Sunday, 7 April 2019

The Wolf in the Whale by Jordanna Max Bradsky


Life in the arctic is harsh no matter the time period. This story is set approximately 1000 AD.  The main characters are the second or third  generation of Inuk that have migrated eastward from the west coastal areas.  Their physical survival is dependent on building shelter and catching animals, both land and sea, for food and fur.  Their spiritual health is overseen by the angakkug (shaman).  This might sound a bit like a National Geographic book, but far from it.

Omat is a newborn at the beginning of the story and we follow them through the next 2 decades.  While physically born a girl, she is named for her deceased father and is raised as a boy.  This  is an accepted practise at that time.  Their grandfather, Ataata is the angakkug.  He seeks knowledge and guidance from their gods.  Within their community they also have a complex set of rules that dictates what is allowed and what isn't.  For example, women aren't allowed to hunt, but since Omat is viewed as a boy, they learn to hunt.


Up to this point, the story is a bit slow as there is much to learn about the families and their way of life. As Omat gets older and becomes apprentice to the angakkug, some in the community begin to object.  This is where the story really got going for me.  I was finding it harder to put the book down.

Omat is a boy and wishes to keep living that way.  They may be smaller than some of the other hunters, but they have great skills and keep the family fed. They struggle as they mature physically and that helps to push the plot through to the end.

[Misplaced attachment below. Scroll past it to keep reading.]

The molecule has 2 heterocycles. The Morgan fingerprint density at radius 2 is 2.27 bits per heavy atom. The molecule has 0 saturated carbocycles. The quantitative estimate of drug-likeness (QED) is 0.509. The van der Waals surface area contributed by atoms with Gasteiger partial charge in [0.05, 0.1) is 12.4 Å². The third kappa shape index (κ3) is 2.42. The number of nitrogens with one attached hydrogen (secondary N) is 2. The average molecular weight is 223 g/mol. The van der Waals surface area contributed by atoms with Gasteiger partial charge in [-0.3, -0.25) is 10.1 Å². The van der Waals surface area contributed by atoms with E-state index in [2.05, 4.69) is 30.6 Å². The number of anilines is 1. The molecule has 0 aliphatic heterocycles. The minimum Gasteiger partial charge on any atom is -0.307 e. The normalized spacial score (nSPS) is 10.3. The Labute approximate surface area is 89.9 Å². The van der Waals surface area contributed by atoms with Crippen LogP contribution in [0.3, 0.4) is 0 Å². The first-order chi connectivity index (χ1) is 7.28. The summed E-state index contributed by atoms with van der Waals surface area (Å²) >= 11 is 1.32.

I would have thought that by living and growing in a very small community, that all would have accepted Omat as they were, having seen their skills and commitment to the community.  But there is always at least one person who has to stir things up and cause trouble.  Have we as humans not learned anything in the last thousand years.

The author did an excellent job of researching and conveying details of the inuk daily life.  From the building of the igloo, hunting the seals and other animals and then preparing the meats and skins.  This was all worked seamlessly into the story that I didn't realized how much I was learning as I read.

I don't want to give away any plot points, so I will just say that this family group does not stay isolated for long.  That brings in a whole new bunch of benefits and challenges.

I loved this book.  I felt as though I had been drawn into Omat's extended family.  I began to care about the success of their hunts and what they would learn on their 'spirit quest'.  As much as I didn't want this book to end, I could wait to find out how Omat would deal with the issues facing them.

I received and advanced reader copy of this book from Redhook and from Netgalley in exchange for an honest review.

#IndigoEmployee

1 comment:

Tracy Terry said...

Despite this being what sounds like a slow burner I'm glad it eventually worked for you. Love the cover but I'm not sure that its one for me ... perhaps if I were to see it in the library but not to buy.